Scott Shafer reflects on time as URI secondary coach

Scott Shafer reflects on time as URI secondary coach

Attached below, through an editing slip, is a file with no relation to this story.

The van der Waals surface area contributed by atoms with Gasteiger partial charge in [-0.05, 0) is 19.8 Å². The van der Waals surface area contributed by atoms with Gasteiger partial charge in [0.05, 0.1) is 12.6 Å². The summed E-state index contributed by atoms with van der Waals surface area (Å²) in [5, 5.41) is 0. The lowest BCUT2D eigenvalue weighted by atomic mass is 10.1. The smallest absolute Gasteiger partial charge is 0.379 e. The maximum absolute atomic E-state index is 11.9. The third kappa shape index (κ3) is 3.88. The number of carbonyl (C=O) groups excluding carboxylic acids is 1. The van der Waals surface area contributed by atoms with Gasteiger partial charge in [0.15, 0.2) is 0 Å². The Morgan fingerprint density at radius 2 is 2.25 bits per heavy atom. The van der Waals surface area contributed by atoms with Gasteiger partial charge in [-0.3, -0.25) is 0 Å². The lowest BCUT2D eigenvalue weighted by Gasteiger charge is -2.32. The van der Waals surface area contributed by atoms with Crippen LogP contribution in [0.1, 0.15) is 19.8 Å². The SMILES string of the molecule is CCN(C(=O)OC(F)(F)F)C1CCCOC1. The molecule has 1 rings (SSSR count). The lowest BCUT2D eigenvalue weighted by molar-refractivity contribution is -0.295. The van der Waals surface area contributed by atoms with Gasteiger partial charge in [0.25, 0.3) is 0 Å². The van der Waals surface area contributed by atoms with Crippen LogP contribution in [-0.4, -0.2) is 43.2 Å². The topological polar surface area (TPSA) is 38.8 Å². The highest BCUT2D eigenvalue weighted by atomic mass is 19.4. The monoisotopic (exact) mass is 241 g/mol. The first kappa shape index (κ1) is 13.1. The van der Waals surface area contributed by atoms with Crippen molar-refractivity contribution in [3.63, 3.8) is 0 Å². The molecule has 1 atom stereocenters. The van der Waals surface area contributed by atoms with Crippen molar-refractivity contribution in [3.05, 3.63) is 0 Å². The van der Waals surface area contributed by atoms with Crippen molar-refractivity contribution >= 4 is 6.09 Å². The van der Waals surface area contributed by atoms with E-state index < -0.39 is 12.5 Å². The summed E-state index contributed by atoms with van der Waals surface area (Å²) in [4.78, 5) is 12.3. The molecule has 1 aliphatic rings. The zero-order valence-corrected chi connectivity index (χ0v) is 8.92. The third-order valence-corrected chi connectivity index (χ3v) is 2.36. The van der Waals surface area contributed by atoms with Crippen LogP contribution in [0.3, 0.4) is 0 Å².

first_img Published on September 4, 2015 at 11:29 am Contact Matt: [email protected] | @matt_schneidman Facebook Twitter Google+ As the secondary coach at Rhode Island, Scott Shafer did everything.Liquid nailed white boards to old green chalkboards. Cleaned out light fixtures for the first time in years. Bolted together new lockers after securing donations over the phone.A far cry from his head coaching duties at Syracuse today, Shafer’s second coaching stop encompassed vastly more than managing the cornerbacks and safeties. From 1993-95, he absorbed an array of football knowledge under the tutelage of the elder URI staff and was entrenched in the grassroots operations of a college football program.“We did everything and it was great because it made you appreciate everything as you moved into your coaching career and moved up the ladder,” Shafer said.As a graduate assistant at Indiana from 1991-92, Shafer worked with the offense and was exposed to the resources at the hands of a Big Ten program. But in his first three or four days on the Rams’ defensive staff, he helped clear out offices and lay out carpet in the coaches locker room.AdvertisementThis is placeholder textHe worked the phones with former students and players. He unloaded 18-wheelers stacked with facility equipment. During the summer, each coach watered the practice field in the morning, stuck around for an hour, turned off the sprinklers and came back in the evening.“You appreciated the people that were taking care of the facilities and making sure that they were up to snuff if you will,” Shafer said. “So for us it was just kind of ground-roots training and I was just lucky enough to work for a lot of great people.”After emptying closets and painting walls white, Shafer delved into tactics.Mike Mallory was the defensive coordinator and current Pittsburgh head coach Pat Narduzzi was the linebackers coach. Their on- and off-field philosophies were identical, Shafer said, easing the transition into his new role.Any money the staff had was spent listening to more experienced coaches talk about what Shafer was trying to learn.“We got to go kind of be flies on the wall and listen to Bob Stoops and Jim Leavitt talk about their defense at Kansas State,” Shafer said. “We got to listen to Bob Pruett at Florida and about what he was doing defensively at the time before he was at Marshall as the head coach. The late Terry Hoeppner was a great defensive coach at Miami of Ohio at the time, we got to spend time talking to him.”Mallory, Narduzzi and Shafer all took notes, compared what they saw from each coach and crafted together a formula of their own.“It all goes back to listening to those that were brighter than us and had a little bit of wisdom,” Shafer said. “… and it’s worked out pretty good for all of us so far.”The kiwi storyNarduzzi’s wife always gave him kiwi to take to work since nobody provided lunch in the early 90s. During a defensive meeting, Shafer told Narduzzi he was allergic to kiwi but Narduzzi didn’t believe him.One day before practice, he peeled off a kiwi and rubbed it on the front of his desk and his phone, figuring he’d use his phone to make a call at lunch. At 1 o’clock, Narduzzi walked in to a pre-practice meeting and Shafer’s eyes were swollen shut.“He’s a DBs coach, it’s nice to be at practice to be able to see your DBs, right?” Narduzzi said on Wednesday’s ACC coaches teleconference. “He’s like, ‘Man, something happened.’”Missy Shafer yelled at Narduzzi, the first time he got yelled at by a coach’s wife, and she brought in Benadryl for her husband.“So make sure when you guys are up there you don’t bring any kiwi to the press conference.” Commentslast_img

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